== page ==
On Cinco de Mayo, millions of Snapchat users willingly turned their selfies into an ad for Taco Bell. The app’s augmented-reality camera filter, known on the service as a Lens, let them see their heads in the shape of a giant, wobbling hardshell taco, with lettuce and tomato poking out and the fast-food chain’s logo in the corner of the shot. In the one day it was available, the filter racked up about 224mn views.
That’s the kind of creativity and result that Snapchat’s parent company, Snap Inc, is counting on, says chief executive officer Evan Spiegel. On the company’s first quarterly earnings call since its March initial public offering, analysts expressed alarm that the growth of Snapchat’s audience, now about 166mn daily users, is slowing. Snap’s stock took a beating. On the May 10 call, Spiegel argued that his service allows people to be creative in ways they can’t on competing platforms.
In the short term, at least. While Snapchat invented these kinds of playful AR Lenses, they’ve since been broadly copied by various Facebook properties. Spiegel will have to hope his latest weapon proves tougher to duplicate.
On May 15, Snapchat began rolling out a slate of promotional Lenses that superimpose corporate logos, as well as silly tacos, on buildings, horizon lines, and other elements of a user’s photos and videos, not just faces. For the first time, Snap is also selling Lens ads for audiences smaller than its national deals. While a campaign like Taco Bell’s typically costs an advertiser $300,000 to $700,000, a national campaign for the more real-world-focused ads could go for 30% more, say people familiar with the matter. That’s one-fifth the price of a 30-second Super Bowl spot.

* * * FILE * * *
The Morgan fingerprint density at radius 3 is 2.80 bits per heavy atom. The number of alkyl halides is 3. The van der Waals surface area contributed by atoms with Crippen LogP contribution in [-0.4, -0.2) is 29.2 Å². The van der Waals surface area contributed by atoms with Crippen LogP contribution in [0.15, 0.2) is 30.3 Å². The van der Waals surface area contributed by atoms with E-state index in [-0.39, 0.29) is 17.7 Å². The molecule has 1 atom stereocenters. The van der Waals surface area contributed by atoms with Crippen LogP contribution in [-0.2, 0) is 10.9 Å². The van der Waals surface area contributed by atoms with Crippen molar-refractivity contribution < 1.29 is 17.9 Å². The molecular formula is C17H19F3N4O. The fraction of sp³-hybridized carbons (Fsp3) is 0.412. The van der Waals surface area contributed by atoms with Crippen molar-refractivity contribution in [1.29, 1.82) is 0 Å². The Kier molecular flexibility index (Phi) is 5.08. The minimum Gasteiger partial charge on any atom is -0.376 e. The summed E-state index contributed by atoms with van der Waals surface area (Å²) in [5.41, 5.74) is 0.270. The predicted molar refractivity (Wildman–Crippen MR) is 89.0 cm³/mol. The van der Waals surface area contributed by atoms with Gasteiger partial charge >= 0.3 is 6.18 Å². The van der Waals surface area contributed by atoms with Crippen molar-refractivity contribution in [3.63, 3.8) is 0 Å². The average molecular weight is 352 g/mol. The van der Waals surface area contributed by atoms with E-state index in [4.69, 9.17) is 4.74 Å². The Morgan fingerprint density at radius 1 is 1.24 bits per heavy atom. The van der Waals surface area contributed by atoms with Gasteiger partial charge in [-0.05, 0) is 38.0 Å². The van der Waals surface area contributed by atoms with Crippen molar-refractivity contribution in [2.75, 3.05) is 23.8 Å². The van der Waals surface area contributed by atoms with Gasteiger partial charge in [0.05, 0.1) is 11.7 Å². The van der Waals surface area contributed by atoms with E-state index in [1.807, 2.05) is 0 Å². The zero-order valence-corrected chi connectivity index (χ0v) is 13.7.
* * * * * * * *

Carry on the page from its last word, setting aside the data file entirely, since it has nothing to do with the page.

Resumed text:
One of the first new promotions lets users film a scene bordered with a doodle of a sun, clouds, and a flowery vine. In the corner is the title of “Everything, Everything,” the teen romance movie coming from Warner Bros. Entertainment and MGM Studios on May 19. It’s a way to experiment with AR ads on a platform that draws young viewers who ignore TV, says Blair Rich, Warner Bros’s president for worldwide marketing.
“Everyone who works within this space knows that AR is a key component of the future,” Rich says.
Snap is also using new geographic filters to add the names of local high schools to the “Everything, Everything” ads, she says. With other new Lenses, users can add movie characters to their environments, tap on cartoon clouds to make them vomit rainbows, or play games.
Snap says it’s pairing the stars on its creative teams with the largest advertisers for these campaigns, including those of Netflix Inc and Dunkin’ Donuts. It’s an involved, months-long process, says Salvador Padron, senior director of marketing for PepsiCo, whose Snap campaign is coming this summer. Still, Padron says, it’s worth doing something interactive to reach 18- to 24-year-olds. Snap says a third of Snapchat users play with Lenses and geofilters daily.
This kind of deluxe, high-investment advertising may buoy Snap temporarily, but it remains to be seen whether Facebook can learn the same tricks — or whether the Lenses will drive the taco-headed to Taco Bell, says Harry Kargman, CEO of mobile-ad maker Kargo. “Everyone wants to try the new thing,” Kargman says. “If it doesn’t perform, all of that curiosity will dissipate.”
The bottom line: Snap is piloting ads built into pricey custom Lenses. It remains to be seen whether they’re effective or Facebook-proof.
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